Recruiters and hiring managers will be looking at your resume, of course—but they also want to see complementary online content, too, such as your LinkedIn profile and online resume.
You want to show off why you’re right for a particular role. But you also want to make clear why you’re right for any role, we’ve heard recruiters say. So, when it comes to your resume and cover letter, focus on the skills and experience you have that would make you an ideal candidate anywhere. Then, in an interview, be ready to share how you’ll relay those skills in the new role.
You don’t want to simply repeat what’s on your resume when you write your cover letter. Rather, you want to dig a little deeper, answering questions a potential employer might ask such as: what makes this company your go-to choice, and why is this company special to you? Answer the questions in as much detail as possible to stand out from the crowd.
You won’t be caught off guard by an interview question if you’ve studied the common questions asked by recruiters and managers alike. Plus, knowing your responses in advance will keep you cool, calm, and collected during the interview—confidence any employer will be pleased to see.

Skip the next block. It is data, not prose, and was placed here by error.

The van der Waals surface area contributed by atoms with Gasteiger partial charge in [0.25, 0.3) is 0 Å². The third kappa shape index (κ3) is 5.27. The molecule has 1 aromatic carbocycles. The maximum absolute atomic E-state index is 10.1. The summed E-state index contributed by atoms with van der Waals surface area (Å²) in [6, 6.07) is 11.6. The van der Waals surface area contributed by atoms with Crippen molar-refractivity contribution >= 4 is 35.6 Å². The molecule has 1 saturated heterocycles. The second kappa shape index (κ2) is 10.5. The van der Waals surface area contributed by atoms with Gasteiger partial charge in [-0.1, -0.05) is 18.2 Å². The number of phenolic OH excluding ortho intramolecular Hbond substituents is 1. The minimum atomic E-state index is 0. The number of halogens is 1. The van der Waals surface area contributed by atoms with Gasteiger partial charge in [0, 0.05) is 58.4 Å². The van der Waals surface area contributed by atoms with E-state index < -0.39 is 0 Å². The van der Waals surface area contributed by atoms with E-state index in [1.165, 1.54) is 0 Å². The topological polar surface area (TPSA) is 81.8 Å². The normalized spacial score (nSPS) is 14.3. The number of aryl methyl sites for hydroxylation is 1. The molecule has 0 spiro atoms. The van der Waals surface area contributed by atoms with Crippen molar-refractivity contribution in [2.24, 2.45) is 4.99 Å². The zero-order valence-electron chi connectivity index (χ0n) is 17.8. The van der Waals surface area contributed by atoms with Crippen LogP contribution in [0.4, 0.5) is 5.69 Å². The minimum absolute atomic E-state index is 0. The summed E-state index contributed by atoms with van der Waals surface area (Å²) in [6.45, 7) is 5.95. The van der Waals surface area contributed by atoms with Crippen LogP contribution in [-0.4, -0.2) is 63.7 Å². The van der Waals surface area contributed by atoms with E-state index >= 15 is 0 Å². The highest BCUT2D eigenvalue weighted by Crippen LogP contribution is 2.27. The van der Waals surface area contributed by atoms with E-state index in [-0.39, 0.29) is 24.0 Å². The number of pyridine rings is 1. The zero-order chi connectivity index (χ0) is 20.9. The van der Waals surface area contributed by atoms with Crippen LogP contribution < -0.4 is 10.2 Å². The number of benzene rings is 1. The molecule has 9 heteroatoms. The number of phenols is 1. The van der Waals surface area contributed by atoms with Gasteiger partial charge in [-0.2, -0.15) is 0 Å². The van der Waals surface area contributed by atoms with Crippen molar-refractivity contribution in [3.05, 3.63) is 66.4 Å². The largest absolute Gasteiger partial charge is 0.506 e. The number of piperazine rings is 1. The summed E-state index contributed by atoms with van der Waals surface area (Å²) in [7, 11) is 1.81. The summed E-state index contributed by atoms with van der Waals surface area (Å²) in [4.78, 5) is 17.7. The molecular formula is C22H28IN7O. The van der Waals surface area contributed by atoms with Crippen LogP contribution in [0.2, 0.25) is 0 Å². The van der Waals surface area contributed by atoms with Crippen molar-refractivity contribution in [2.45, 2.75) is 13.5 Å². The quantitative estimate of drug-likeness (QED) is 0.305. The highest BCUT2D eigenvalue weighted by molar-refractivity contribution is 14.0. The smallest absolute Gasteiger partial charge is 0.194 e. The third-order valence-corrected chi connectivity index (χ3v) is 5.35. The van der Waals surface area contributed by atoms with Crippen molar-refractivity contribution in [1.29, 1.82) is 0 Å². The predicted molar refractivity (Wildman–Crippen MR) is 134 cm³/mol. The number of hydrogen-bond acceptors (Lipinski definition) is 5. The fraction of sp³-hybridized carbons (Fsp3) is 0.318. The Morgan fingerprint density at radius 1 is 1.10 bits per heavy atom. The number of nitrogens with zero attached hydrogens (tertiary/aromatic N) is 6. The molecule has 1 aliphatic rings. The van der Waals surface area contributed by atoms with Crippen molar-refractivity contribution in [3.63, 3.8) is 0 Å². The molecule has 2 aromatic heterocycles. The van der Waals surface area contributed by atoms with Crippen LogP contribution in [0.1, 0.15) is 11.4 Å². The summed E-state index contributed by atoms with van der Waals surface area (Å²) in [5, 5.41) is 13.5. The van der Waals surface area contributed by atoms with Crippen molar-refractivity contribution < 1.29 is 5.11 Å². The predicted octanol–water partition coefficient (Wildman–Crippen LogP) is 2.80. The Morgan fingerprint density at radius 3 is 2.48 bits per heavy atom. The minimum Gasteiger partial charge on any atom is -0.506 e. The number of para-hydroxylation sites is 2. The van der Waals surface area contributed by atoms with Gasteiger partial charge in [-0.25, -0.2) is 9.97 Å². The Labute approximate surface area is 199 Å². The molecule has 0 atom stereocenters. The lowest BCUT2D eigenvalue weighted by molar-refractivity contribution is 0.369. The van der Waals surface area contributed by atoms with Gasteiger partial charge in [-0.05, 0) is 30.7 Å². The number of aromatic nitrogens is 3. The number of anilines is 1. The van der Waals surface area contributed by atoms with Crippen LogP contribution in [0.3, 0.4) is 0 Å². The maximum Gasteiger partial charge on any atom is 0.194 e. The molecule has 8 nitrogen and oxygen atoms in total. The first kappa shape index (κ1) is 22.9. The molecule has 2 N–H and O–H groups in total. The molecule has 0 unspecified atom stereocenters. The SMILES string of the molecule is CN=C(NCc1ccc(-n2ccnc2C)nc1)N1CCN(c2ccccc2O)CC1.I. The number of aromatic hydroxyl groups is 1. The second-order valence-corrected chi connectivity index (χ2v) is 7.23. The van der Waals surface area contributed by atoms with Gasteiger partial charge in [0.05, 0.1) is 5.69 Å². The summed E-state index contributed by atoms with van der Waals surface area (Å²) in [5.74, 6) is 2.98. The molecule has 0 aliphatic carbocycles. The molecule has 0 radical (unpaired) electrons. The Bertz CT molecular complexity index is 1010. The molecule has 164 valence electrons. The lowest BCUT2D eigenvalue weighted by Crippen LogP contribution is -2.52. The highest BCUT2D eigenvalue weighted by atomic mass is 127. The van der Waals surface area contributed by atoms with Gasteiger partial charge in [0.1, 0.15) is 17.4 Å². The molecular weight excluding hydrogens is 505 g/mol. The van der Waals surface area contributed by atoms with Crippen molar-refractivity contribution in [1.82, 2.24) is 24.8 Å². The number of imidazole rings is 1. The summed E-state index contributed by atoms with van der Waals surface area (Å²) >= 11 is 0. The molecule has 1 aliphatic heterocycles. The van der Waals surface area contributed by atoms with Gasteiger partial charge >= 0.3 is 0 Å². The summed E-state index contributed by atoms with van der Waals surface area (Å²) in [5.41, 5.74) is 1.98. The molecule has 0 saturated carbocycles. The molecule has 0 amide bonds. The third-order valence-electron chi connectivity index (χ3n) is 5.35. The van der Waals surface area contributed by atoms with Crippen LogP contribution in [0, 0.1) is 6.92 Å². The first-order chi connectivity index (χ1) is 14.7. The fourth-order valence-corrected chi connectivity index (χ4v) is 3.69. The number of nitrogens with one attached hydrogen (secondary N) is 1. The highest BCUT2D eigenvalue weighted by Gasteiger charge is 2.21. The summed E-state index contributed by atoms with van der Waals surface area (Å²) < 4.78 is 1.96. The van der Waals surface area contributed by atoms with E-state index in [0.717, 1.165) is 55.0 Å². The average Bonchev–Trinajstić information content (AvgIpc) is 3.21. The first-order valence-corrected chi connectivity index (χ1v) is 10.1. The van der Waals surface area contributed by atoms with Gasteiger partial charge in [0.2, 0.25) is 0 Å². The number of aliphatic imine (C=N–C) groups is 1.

It’s not enough to slip out of sweatpants and put on something fancy. You have to dress for success and be comfortable in what you’re wearing. If you’re uncomfortable, you might lose some confidence in the interview. But if you look and feel good, your job savvy should easily shine through.
Bringing up any salary questions during an initial interview—especially a phone interview—is a big no-no, career experts say. Why? It’s simply not the appropriate time, because you haven’t made it far enough into the interview process. So save the money talk for a second or third interview, when it’s clear you’re taking steps toward landing the job.
A recent study found that 86 percent of hiring managers said not sending a thank-you note shows lack of follow-through. So follow-up—and show off your manners—with a handwritten note on nice paper or even in an email. The point is to do it, and do it promptly; the medium doesn’t matter as much. In the note, thank your potential employer for his or her time, and be sure to share about something you learned during the interview. Why? Sharing the lesson shows you were paying attention to the employer, and you’re serious about the role.